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What are intellectual disabilities?

Not very many people are familiar with the term ‘intellectual disabilities’. In fact, up until last summer, the term ‘intellectual disabilities’ wasn’t widely used to describe people who don’t display average intelligence. The term that was most widely used and accepted, and that you may be most familiar with, was ‘mental retardation’.

In July of 2009, the Virginia Department of Mental Health, Mental Retardation, and Substance Abuse Services (DMHMRSAS) adopted the new term of ‘intellectual disabilities’ as the official diagnosis term replacing the term ‘mental retardation’. In addition, they changed their name to the Virginia Department of Behavioral Health and Developmental Services (DBHDS). Brought about by former Virginia Governor Mark Warner in 2005, the idea behind the name changes as well as other improvements was to change the system to one that encourages self-determination and recovery, known as the transformation initiative.

Where the name came from is just as important as what the name stands for. To be diagnosed with an intellectual disability a person has to have displayed an intelligence quotient score (IQ) below 70. The characteristics of an intellectual disability are typically decreased learning ability, inability to meet intellectual developmental markers, and difficulty or lack of meeting the demands of the educational system. In severe cases, there is even a tendency to not grow beyond behaviors that are infant-like. Many people with intellectual disabilities are dual diagnosed (a subject that will be discussed in the future).

Intellectual disabilities are broken down into levels of severity. Mild intellectual disabilities are generally characterized by decreased social skills, mildly impaired independent living skills, and some weak academic skills in one or more areas. The characteristics of moderate intellectual disabilities do not differ by much. People with moderate intellectual disabilities may need more intense residential supports such as a group home environment. With severe intellectual disabilities, what most people think of when they here the term ‘special needs’, the supports for the person are greater as the deficit in intellectual processes is greater. Many people with severe intellectual disabilities have an IQ score below 30 and display infant-like behaviors. They usually require 24 hour residential care and support so that they may live within the community.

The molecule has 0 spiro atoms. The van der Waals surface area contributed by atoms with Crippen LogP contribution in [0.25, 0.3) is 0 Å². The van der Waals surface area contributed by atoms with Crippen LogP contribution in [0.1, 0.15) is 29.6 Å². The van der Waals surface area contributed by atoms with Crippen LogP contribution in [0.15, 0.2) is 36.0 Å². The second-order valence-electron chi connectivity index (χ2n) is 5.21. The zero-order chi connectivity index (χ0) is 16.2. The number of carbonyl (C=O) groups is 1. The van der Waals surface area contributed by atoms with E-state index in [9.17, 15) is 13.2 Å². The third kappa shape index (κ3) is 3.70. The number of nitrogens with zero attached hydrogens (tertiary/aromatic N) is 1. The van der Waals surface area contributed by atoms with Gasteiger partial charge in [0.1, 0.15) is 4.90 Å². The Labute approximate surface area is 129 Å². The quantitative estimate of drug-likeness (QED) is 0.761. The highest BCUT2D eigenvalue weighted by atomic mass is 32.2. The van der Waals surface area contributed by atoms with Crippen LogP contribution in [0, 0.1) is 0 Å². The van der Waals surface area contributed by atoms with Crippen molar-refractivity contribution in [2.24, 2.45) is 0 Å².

What many people may not realize is that despite each person’s level of intellect, they can still lead good and productive lives. It is estimated that approximately 3% of the world’s population has an intellectual disability. Only about 1% of those diagnosed with an intellectual disability actually requires or receive assistance. The reasoning for this is based on the amount of early interventions, opportunities to learn, and educational and emotional supports provided to the person. In addition, the determination of the person to succeed and the encouragement of the support system (family, friends, and the community) play an even larger role in the success of a person with an intellectual disability.

There are many causes of intellectual disabilities from genetic disorders to environmental factors. However, doctors have only been able to find the reason for an intellectual disability in about 25% of the people that are diagnosed. There is no cure. There is no special pill or wonder drug that can get rid of an intellectual disability. There are only treatments such as education, support, and accommodations.

An intellectual disability does not have to keep a person from leading a good and happy life in a productive and fulfilling manner. It just means that they need a little extra help to do so. People with intellectual disabilities love and feel just as anybody else does. They can get married, vote, raise families, and enjoy all the same freedoms. They just need your support.